It affects me as an individual, as a Canadian, and I speak on behalf of my constituents and I believe I speak on behalf of all Canadians. My rights are impeded upon. We have an American partner and we have a deal. The Americans have decided, in the middle of the game, to change the rules to suit them. Yet again they come back and say that they know they are wrong, that all the rulings have been in our favour but that does not matter.
It typifies what has happened in the United States in the last several years. It is either “my way or the highway”. No wonder there seems to be such an anger on the international scene. They go to the United Nations and bring forward a resolution. They force the mechanism to seek compliance and enforcement of a resolution. They are right in doing so, but the question is, what has happened to so many other resolutions in years past on other issues?
There were other resolutions in years past, whether it be on the Cyprus issue, on the Palestinian issue, on so many issues. Why did we not ask for enforcement and compliance on those issues?
The question becomes this. Why are we not asking for enforcement and compliance of the rulings from the trade courts? The courts are there to govern us as a civil society. They are not courts or panels that favour Canadians or favour the Americans. They are independent. They are occupied by professionals who know the industry.
I am not expert on the lumber industry, but I have certainly heard enough testimony from the presentations of so many witnesses to try to understand the industry. One thing I understood over and over again was that we were right. Canadians did not subsidize. Canadians did not cheat. We did not have to cheat. We have a good product, we have a competitive product and we were doing our job as anyone else would.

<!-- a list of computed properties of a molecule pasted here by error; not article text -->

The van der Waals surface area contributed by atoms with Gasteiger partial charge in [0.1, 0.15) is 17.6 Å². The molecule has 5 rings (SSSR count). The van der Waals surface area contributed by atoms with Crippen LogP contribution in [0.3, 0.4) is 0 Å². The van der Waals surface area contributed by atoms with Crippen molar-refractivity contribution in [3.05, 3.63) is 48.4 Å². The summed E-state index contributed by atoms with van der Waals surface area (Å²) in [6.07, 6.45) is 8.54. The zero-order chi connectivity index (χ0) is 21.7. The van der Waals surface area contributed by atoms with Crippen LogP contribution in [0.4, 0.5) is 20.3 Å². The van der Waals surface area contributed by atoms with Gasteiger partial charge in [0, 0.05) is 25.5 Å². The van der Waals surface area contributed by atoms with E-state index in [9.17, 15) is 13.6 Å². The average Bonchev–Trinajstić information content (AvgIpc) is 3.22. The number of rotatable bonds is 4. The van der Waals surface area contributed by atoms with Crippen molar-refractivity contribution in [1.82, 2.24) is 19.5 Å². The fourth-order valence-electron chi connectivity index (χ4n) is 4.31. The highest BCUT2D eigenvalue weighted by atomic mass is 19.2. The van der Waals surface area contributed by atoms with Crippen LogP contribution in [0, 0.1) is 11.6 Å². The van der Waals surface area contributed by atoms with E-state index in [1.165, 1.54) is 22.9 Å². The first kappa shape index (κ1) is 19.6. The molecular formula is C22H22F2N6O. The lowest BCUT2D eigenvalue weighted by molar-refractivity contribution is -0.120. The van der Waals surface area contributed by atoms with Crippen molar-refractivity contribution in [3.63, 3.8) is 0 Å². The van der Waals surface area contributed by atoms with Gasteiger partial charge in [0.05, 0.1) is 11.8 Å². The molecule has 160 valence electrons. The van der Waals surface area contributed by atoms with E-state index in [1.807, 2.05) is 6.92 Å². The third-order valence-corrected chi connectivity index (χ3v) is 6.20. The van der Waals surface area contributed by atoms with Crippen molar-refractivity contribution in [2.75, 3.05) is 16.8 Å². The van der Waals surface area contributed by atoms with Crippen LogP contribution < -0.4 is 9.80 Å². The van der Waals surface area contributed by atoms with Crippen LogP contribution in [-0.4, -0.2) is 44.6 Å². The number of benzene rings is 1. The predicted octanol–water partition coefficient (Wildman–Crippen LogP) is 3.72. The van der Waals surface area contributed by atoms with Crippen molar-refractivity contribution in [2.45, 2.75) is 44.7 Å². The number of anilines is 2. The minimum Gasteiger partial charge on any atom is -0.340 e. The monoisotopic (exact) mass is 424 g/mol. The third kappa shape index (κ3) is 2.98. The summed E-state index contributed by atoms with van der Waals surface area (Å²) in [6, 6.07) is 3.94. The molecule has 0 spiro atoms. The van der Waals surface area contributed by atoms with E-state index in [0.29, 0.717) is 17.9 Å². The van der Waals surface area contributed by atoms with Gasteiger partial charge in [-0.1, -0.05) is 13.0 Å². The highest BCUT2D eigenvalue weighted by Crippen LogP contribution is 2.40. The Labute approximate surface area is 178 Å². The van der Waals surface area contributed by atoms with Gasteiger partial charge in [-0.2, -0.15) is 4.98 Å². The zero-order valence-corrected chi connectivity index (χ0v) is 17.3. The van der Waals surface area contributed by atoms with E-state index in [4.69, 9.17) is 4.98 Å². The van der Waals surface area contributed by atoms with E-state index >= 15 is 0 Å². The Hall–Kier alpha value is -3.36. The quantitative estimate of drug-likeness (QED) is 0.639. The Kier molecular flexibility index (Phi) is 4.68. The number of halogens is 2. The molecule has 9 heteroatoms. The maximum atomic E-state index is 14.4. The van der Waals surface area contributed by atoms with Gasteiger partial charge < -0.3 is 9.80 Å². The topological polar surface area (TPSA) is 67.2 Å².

My concerns are many. First and foremost, it is unfair that this industry has been muzzled. I know we have all followed it closely. We heard reports of backroom get togethers. We heard of muzzling, as I pointed out, and to tax the smaller players in the industry upwards to 19%, which is unheard of. We hear that the money will be spent not here in Canada but in the United States. Maybe the Americans have a problem because they are reaching record deficits and they are scrambling for money. I do not know. Our country over the past 12 to 13 years has put its house in order, has managed to provide surpluses and balanced budgets. Our trade increased, although most recently I was upset because I also heard that our trade surplus was unfortunately dropping. The record deficits in the United States to some degree will affect us as well at some point in time.
Therefore, what is the remedy? In my humble opinion, the remedy was, and should be, that we should have stood firm as a nation, as we have stood firm in many other situations, and said that we were right because the courts ruled in our favour.
The new government came here with a law and order attitude. This is a law and order attitude. It believes in the courts as do I. We all believe in the judiciary. The judiciary and the courts ruled. If the government believes in what it says, it should stand firm with the rulings of the courts and say that it wants all the money back.
My concern is this. I do not believe the Americans will cut a cheque for $4.7-something-billion to Canadians. It will go through different circles. Canadians will lose sight of it eventually. They will not even know what has happened. I heard that on Politics with Mr. Newman. I challenge the minister and ask him to give Canadians a clear accountability of where that money will come from.